What is the cost-benefit of the MDFT program?

Average weekly costs of treatment are significantly less for MDFT ($164 USD) than community-based outpatient treatment ($365 USD). An intensive version of MDFT designed as an alternative to residential treatment provides superior clinical outcomes at one-third the cost (average weekly costs of $384 USD versus $1,068 USD).

What other programs have been developed based on the MDFT program?

To date in the United States, MDFT has been used in over 40 sites in 11 states. Some of the sites have been operating MDFT for over a decade. There is one MDFT program in Canada at Hull Child and Family Services in Calgary. This program has been operating for over 3 years. Internationally, MDFT has been implemented in several European countries, including Belgium, France, Germany, the Netherlands, and Switzerland as part of the five-country collaborative treatment study known as INCANT (International Cannabis Need of Treatment Project). MDFT was also implemented at four sites in Glasgow (Scotland) in a dissemination study funded by the National Institute on Drug Abuse (NIDA). Treatment manuals, protocols, and guides are available in English, Dutch, French and German.

MDFT also offers a MDFT for STD/HIV prevention and intervention that can be integrated into the standard MDFT. The MDFT STD/HIV prevention component is conducted in a structured, interactive multiple family group format. MDFT can be provided with or without the STD/HIV prevention module.

MDFT is a "treatment system" rather than a "one size fits all" approach. Different versions of MDFT have been developed and tested according to study aims, client needs, and treatment setting characteristics.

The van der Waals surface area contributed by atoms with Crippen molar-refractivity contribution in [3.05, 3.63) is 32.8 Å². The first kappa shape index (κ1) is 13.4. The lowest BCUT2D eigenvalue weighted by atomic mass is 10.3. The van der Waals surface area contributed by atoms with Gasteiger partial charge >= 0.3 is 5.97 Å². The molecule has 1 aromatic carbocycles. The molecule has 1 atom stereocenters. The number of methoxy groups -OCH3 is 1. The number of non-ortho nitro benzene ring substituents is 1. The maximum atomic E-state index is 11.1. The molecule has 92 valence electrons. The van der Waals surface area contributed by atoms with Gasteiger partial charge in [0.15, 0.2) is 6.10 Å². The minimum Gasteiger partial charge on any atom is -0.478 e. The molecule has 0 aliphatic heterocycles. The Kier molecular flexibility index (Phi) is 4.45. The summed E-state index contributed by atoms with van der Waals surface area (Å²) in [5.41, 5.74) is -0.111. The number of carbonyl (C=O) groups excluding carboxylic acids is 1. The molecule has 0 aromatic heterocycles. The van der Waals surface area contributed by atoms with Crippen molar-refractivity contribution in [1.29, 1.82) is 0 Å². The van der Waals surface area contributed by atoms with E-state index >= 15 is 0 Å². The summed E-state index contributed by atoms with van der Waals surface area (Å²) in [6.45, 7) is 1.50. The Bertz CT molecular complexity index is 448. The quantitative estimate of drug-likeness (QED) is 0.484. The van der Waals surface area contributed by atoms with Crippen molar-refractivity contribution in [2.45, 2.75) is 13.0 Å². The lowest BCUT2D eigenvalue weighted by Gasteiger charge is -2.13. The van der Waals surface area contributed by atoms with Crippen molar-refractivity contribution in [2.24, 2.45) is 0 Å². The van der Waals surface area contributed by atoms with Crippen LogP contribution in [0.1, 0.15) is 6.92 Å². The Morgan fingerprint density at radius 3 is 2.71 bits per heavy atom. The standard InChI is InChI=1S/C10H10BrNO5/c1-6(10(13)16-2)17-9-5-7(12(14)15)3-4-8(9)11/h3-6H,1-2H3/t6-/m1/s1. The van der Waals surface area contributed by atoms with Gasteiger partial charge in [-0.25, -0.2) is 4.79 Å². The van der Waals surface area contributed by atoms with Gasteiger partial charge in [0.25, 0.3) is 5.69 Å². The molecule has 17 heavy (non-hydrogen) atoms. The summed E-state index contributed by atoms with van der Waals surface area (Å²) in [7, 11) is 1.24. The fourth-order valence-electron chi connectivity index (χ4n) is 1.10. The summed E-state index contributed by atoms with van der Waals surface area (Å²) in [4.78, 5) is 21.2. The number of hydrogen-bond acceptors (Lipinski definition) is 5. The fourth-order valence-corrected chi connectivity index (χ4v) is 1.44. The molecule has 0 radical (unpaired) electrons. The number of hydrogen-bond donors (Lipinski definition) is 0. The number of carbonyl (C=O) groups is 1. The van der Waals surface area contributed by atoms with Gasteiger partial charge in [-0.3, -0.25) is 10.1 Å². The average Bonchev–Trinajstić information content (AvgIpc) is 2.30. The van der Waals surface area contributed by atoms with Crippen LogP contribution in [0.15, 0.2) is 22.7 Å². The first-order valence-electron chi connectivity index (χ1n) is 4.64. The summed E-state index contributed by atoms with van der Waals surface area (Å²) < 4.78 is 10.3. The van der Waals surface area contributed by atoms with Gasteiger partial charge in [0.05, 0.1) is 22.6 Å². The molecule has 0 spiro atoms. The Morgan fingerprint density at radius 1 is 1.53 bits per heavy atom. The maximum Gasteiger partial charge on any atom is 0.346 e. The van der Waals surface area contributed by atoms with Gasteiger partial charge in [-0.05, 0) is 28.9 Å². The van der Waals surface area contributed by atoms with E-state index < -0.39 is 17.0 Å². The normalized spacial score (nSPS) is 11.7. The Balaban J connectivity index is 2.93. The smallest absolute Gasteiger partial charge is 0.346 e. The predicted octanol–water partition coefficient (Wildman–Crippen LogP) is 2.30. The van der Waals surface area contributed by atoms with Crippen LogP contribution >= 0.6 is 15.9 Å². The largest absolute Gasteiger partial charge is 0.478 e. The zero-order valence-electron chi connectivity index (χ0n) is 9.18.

Who is the contact for the MDFT program?

For more information on this program, please contact:

Gayle A. Dakof, PhD
MDFT International, Inc.
1425 NW 10th Avenue, 2nd floor
Miami, Florida 33136
Telephone: (305) 243-3656
Fax: (305) 243-3651
E-mail: gdakof@med.miami.edu
Website: www.med.miami.edu/ctrada/x14.xml

Multisystemic Therapy (MST)

The MST program in a nutshell

The Multisystemic Therapy (MST) program is an intensive family-and community-based treatment intervention that focuses on working with families in the settings in which the problem behaviours occur (e.g., home, school, community) rather than with individual youth in detention centres or other residential settings outside of their own families. A treatment plan is designed in collaboration with family members and is, therefore, family driven rather than therapist driven. Over an average of 4 months, MST is intensively involved with the target family, in order to build a network of support that is enduring, realistic and able to sustain the changes made during the program.